Aesop's 1st Book of Childhood Adventures: Aesop's fables and other short stories

dc.acquired.locationIvy League Books, Hamden CT, through eBayen_US
dc.contributor.authorMastro, Vincent Aen_US
dc.contributor.illustratorIllustrations by Anita Wellsen_US
dc.contributor.illustratorWells, Anitaen_US
dc.cost.usCost: $4.49en_US
dc.description.abstractThe first in an apparently extended series of booklets containing three fables each. Part of the fun here is that Aesop is a small raccoon who is adventuring out into the world and witnesses various adventures. Those adventures turn out to be traditional Aesopic fables, here the three pictured on the booklet's cover: TH, TB, and CP. Young Aesop has just asked his Nana why something happens -- and just heard that one sometimes needs to go find the answer for oneself -- when he goes out and runs into his friends, the tortoise, the hare, the fox, and two mice. The simple colored pictures are nicely interspersed with a version of the traditional story that is well thought through. Through the preparations, Aesop is worried that the race is too long for the tortoise, and he does not want the tortoise to lose. Hare dawdles laughing at the tortoise before starting to run. The tortoise tells Aesop that he has something that the hare does not have. The hare here falls asleep looking for four-leaf clovers. Aesop learns that bragging can hurt people and that anything is possible with perseverance. The second episode begins similarly. Out in the forest he hears two boys and climbs a tree to hide from them. One boy is teasing another about being unable to reach the leaves on a tree. Aesop yells to the boys to play dead when a brown bear rushes out from the forest. The short boy asks the friend to pull him up into the tree but his friend ignores him and climbs higher. Here Aesop tells Nana that a good friend will always be there when you need them (24-25). Little Aesop's venture out of the house the third time brings him to a picnic table with a pitcher of water. His friend the crow figures out how to get the water he craves. A confused Aesop learns from the crow's clever solution to his problem. Aesop even helps throw pebbles into the pitcher. Most problems can be fixed with a little hard work (36). I look forward to the next two booklets, already ordered, and the succeeding members of the series.en_US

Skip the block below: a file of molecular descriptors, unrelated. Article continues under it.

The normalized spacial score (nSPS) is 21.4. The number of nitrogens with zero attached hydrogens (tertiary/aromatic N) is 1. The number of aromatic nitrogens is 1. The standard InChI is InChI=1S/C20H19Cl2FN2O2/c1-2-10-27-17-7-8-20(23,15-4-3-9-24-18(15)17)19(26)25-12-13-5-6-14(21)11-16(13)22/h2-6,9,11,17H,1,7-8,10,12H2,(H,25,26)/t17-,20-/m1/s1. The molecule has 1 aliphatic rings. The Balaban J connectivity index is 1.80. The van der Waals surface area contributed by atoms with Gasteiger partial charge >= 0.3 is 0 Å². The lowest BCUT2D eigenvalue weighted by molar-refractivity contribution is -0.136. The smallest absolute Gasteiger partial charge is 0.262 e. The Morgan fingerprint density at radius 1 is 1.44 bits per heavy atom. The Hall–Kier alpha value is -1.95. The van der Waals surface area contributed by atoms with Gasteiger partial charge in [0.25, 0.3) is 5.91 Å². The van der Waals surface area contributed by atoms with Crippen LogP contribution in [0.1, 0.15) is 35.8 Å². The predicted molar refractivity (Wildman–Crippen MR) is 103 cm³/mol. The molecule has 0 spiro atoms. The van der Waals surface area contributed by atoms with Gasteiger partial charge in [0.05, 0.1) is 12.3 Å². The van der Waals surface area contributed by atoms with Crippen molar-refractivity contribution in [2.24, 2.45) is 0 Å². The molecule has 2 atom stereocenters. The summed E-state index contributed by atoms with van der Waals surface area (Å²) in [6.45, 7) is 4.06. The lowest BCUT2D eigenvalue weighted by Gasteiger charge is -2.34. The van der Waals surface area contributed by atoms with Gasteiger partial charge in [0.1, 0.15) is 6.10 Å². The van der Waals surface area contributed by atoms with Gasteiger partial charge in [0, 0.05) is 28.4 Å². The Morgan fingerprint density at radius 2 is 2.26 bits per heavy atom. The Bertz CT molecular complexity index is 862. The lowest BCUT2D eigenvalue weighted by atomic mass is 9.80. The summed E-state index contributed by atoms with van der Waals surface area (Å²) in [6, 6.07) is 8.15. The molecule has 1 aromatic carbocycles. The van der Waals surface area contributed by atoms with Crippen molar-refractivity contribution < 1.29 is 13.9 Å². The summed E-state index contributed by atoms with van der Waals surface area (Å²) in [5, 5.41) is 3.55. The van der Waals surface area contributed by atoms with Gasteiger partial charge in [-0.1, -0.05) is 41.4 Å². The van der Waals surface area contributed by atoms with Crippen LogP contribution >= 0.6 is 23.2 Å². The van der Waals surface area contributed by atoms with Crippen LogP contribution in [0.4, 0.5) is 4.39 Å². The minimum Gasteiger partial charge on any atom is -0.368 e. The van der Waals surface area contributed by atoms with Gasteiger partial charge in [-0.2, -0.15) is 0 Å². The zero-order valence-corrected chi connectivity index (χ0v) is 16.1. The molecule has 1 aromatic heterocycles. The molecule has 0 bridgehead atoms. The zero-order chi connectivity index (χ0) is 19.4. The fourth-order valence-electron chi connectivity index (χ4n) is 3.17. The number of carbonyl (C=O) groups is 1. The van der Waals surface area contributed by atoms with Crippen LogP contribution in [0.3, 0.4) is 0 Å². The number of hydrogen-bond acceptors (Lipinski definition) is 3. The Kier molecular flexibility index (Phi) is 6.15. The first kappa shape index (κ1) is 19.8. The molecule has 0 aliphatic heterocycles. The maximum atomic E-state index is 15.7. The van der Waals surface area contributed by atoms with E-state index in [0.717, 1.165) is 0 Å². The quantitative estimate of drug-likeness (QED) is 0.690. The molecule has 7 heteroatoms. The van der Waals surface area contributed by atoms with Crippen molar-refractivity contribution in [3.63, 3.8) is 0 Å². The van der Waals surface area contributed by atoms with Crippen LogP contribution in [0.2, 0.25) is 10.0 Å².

dc.description.statementofresponsibilityVincent A. Mastroen_US
dc.identifier.other10071 (Access ID)en_US
dc.publisherVangelo Mediaen_US
dc.publisher.location[United States]en_US
dc.subject.lccPZ8.2.M383 Ae 2012en_US
dc.subject.local4Title Page Scanneden_US
dc.titleAesop's 1st Book of Childhood Adventures: Aesop's fables and other short storiesen_US
dc.title.seriesAesop's Childhood Adventuresen_US
dc.title.setACA 1en_US
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